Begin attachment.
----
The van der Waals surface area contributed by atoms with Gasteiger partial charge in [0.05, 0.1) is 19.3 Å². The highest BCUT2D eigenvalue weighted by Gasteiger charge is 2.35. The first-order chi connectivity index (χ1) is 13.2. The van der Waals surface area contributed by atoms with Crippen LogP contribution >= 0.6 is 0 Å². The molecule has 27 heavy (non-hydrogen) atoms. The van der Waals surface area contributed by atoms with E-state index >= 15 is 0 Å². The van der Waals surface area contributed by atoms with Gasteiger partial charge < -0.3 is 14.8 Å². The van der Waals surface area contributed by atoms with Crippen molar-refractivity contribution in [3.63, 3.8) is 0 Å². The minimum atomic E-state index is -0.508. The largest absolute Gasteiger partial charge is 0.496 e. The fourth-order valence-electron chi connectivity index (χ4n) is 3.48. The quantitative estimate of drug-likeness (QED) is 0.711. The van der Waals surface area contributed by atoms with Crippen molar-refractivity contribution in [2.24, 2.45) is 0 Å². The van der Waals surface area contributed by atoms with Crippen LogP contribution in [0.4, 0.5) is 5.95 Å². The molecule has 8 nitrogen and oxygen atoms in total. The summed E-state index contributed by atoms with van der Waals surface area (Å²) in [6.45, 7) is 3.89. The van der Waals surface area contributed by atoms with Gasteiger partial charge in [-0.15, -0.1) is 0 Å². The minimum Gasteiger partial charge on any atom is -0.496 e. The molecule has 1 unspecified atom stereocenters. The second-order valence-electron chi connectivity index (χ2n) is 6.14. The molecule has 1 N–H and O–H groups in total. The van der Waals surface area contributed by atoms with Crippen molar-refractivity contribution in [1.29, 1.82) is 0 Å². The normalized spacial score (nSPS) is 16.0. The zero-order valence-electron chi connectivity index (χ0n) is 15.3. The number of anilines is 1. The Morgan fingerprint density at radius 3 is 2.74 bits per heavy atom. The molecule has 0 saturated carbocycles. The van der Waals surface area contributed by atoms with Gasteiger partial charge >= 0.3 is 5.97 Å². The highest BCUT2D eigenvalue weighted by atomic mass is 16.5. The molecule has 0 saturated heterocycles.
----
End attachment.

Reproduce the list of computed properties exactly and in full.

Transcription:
The van der Waals surface area contributed by atoms with Gasteiger partial charge in [0.05, 0.1) is 19.3 Å². The highest BCUT2D eigenvalue weighted by Gasteiger charge is 2.35. The first-order chi connectivity index (χ1) is 13.2. The van der Waals surface area contributed by atoms with Crippen LogP contribution >= 0.6 is 0 Å². The molecule has 27 heavy (non-hydrogen) atoms. The van der Waals surface area contributed by atoms with E-state index >= 15 is 0 Å². The van der Waals surface area contributed by atoms with Gasteiger partial charge < -0.3 is 14.8 Å². The van der Waals surface area contributed by atoms with Crippen molar-refractivity contribution in [3.63, 3.8) is 0 Å². The minimum atomic E-state index is -0.508. The largest absolute Gasteiger partial charge is 0.496 e. The fourth-order valence-electron chi connectivity index (χ4n) is 3.48. The quantitative estimate of drug-likeness (QED) is 0.711. The van der Waals surface area contributed by atoms with Crippen molar-refractivity contribution in [2.24, 2.45) is 0 Å². The van der Waals surface area contributed by atoms with Crippen LogP contribution in [0.4, 0.5) is 5.95 Å². The molecule has 8 nitrogen and oxygen atoms in total. The summed E-state index contributed by atoms with van der Waals surface area (Å²) in [6.45, 7) is 3.89. The van der Waals surface area contributed by atoms with Gasteiger partial charge in [-0.15, -0.1) is 0 Å². The minimum Gasteiger partial charge on any atom is -0.496 e. The molecule has 1 unspecified atom stereocenters. The second-order valence-electron chi connectivity index (χ2n) is 6.14. The molecule has 1 N–H and O–H groups in total. The van der Waals surface area contributed by atoms with Crippen molar-refractivity contribution in [1.29, 1.82) is 0 Å². The normalized spacial score (nSPS) is 16.0. The zero-order valence-electron chi connectivity index (χ0n) is 15.3. The number of anilines is 1. The Morgan fingerprint density at radius 3 is 2.74 bits per heavy atom. The molecule has 0 saturated carbocycles. The van der Waals surface area contributed by atoms with Gasteiger partial charge >= 0.3 is 5.97 Å². The highest BCUT2D eigenvalue weighted by atomic mass is 16.5. The molecule has 0 saturated heterocycles.